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Thursday, 9 August, 2001, 16:39 GMT 17:39 UK
Beef book sparks Hindu protest
Cows in India
Cows are revered by Hindus
By Jyotsna Singh in Delhi

Hardline Hindu groups in India have strongly protested against the publication of a book which says that ancient Indians ate beef.

A spokesman for the right-wing Vishwa Hindu Parishad (World Hindu Council) alleged that the motive behind the book was to insult Hindus, who revere cows as part of their religion.

Revivalist forces [are] raking up mindless disputes

Academic Pushpesh Pant
But experts say the book only adds to existing evidence that beef was widely eaten in India hundreds of years ago.

The author of the book, Holy Cow: Beef in Indian Dietary Traditions, told the BBC that he was seeking legal advice to ensure that it could be published soon.

Professor DN Jha says he has been warned of a court case in Hyderabad which seeks to prevent the book from being published.

Two religious groups, the All Jain Sewak Sangh and the All Gowd Sangh, are said to have sought the ban because they argue that the book damages their faith.

Historical evidence

According to the author, the controversy was sparked off by a preview of the book published on an Indian website last month.

Fast food stall in Bombay
Hindus generally do not eat beef
Professor Jha stumbled upon the facts relating to the presence of beef in pre-Islamic Vedic India two years ago, while researching Indian dietary habits.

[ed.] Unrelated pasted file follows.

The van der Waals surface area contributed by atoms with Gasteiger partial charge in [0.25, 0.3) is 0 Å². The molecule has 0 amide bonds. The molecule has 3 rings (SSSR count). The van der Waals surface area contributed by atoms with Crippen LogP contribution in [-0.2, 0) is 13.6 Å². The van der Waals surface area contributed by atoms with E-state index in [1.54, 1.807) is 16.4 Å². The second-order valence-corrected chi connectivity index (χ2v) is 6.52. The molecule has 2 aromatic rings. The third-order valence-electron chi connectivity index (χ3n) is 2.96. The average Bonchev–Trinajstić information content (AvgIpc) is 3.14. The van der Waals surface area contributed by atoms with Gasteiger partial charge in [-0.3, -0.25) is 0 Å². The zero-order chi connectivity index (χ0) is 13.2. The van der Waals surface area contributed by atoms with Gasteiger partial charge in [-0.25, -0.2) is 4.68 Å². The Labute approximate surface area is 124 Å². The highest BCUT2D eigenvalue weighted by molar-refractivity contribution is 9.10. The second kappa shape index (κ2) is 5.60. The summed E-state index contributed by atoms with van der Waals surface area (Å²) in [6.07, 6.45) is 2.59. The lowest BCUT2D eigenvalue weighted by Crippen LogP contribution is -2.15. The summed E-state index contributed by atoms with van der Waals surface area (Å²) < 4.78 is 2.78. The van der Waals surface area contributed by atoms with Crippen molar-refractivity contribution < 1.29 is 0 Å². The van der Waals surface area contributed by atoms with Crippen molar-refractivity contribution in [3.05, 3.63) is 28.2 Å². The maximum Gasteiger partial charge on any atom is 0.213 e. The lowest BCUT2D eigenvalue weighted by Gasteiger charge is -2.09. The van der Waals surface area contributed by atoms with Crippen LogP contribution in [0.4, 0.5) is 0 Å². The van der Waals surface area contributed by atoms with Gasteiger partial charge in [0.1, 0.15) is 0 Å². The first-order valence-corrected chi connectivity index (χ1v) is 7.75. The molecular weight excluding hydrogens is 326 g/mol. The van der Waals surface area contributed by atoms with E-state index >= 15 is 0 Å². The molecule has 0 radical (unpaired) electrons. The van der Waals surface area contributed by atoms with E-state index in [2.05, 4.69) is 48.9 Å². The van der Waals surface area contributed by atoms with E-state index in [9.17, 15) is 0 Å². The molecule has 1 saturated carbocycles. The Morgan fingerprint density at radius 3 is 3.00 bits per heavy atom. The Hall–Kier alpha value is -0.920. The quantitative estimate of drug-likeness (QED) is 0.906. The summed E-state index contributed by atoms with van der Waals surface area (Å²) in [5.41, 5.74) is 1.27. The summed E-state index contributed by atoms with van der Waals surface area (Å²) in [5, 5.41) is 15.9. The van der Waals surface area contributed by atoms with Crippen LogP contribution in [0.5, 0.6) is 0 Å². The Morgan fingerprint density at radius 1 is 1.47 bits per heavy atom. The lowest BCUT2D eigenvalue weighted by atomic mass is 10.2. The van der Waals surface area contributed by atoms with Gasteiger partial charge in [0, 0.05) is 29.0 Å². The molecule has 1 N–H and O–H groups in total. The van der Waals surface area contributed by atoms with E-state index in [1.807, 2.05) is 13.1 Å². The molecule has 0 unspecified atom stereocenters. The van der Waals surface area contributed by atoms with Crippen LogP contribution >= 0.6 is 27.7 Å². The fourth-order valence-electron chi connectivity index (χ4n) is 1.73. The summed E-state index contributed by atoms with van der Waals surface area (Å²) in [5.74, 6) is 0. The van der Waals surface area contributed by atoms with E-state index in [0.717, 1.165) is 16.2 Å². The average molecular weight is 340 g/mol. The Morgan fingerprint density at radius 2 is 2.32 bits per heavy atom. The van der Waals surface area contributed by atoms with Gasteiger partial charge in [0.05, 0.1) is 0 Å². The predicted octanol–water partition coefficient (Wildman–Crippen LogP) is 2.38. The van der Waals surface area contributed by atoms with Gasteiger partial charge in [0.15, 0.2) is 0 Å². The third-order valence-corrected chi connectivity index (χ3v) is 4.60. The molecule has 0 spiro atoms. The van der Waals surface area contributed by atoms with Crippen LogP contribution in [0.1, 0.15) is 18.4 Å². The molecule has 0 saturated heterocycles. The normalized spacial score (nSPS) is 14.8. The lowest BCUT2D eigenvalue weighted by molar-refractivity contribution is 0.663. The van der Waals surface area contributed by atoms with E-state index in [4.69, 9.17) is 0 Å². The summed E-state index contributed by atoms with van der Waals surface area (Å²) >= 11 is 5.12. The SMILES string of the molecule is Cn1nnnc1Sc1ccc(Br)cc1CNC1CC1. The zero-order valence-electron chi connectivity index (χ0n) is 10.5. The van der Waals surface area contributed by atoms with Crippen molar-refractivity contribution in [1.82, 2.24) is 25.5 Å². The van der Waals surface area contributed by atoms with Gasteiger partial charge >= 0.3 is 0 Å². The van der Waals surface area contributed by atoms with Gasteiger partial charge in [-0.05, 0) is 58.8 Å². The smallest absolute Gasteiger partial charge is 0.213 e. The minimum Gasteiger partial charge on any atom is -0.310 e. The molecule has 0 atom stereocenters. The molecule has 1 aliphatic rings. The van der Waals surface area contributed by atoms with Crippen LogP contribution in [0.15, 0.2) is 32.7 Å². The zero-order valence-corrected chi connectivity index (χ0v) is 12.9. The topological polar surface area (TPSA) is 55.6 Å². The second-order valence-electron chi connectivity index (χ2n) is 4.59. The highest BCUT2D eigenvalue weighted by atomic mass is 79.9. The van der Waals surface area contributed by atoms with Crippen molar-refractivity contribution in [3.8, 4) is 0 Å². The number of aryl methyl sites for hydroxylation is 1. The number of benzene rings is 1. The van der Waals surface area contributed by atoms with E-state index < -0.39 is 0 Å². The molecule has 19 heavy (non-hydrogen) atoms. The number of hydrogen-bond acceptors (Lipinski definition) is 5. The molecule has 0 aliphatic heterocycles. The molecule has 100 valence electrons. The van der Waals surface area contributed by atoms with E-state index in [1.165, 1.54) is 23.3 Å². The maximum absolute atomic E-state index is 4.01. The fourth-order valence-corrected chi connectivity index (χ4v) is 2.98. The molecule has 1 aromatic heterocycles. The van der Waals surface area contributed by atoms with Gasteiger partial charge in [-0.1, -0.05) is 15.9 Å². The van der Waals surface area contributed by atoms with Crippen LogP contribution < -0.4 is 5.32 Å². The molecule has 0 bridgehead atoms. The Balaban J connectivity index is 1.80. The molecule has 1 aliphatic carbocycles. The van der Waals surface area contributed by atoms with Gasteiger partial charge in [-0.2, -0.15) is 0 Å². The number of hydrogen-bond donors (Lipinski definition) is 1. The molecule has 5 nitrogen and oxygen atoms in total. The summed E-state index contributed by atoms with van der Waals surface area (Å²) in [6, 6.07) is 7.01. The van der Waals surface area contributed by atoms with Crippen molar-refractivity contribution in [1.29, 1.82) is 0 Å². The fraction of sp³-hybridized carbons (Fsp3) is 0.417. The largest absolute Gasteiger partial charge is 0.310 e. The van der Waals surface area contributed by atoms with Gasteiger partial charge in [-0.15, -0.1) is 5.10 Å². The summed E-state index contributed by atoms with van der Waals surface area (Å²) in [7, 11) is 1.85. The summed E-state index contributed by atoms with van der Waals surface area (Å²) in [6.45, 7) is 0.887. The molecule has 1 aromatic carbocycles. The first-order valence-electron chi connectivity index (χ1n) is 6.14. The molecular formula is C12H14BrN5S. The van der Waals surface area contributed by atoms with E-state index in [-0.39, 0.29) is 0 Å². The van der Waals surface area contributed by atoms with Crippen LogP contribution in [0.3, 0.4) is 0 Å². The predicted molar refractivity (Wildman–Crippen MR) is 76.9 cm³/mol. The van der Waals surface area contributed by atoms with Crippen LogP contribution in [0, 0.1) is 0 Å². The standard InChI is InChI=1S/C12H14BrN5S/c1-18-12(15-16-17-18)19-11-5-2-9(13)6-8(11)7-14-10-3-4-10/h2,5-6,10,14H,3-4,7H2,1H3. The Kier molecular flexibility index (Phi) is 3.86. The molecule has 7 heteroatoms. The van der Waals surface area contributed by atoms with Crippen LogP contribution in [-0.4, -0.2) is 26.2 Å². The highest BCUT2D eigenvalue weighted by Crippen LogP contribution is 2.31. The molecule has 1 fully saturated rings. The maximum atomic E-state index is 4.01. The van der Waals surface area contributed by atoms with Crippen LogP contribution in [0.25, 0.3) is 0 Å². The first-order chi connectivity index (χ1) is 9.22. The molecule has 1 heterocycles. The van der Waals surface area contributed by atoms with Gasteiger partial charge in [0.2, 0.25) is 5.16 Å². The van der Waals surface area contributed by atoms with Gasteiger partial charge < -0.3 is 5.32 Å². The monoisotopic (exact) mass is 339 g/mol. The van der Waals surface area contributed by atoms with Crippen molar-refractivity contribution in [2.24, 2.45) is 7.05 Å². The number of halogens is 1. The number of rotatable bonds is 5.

He says there is plenty of historical evidence to support the theory.

An ancient Hindu text, the Manusmriti (200BC to 200AD), lists the cow as one of several animals whose meat can be eaten.

A mention is also made, he says, in one of the two great Indian epics - the Mahabharata - which speaks of beef being a delicacy served to esteemed guests.

'Mindless dispute'

A spokesman for the VHP alleged that the book was aimed at insulting Hindus. But experts argue that there is no basis for any controversy, as the book states something that is already a well known fact among historians.

A leading academic, Pushpesh Pant, said that the issue had been put to rest by scholars many years ago and that there were a number of historical and mythological texts which support this argument.

Mr Pant accused "revivalist forces of raking up mindless disputes".

Modern Indians, he said, were concerned about more pressing needs such as health and the economy.

Professor DN Jha of Delhi University
was asked how common beef-eating was among the Indians of ancient times
See also:

12 Feb 01 | South Asia
Militant Hindu Valentine threat
04 May 01 | South Asia
No beef in McDonald's fries
20 Oct 99 | South Asia
Hardline Hindus rally against Pope
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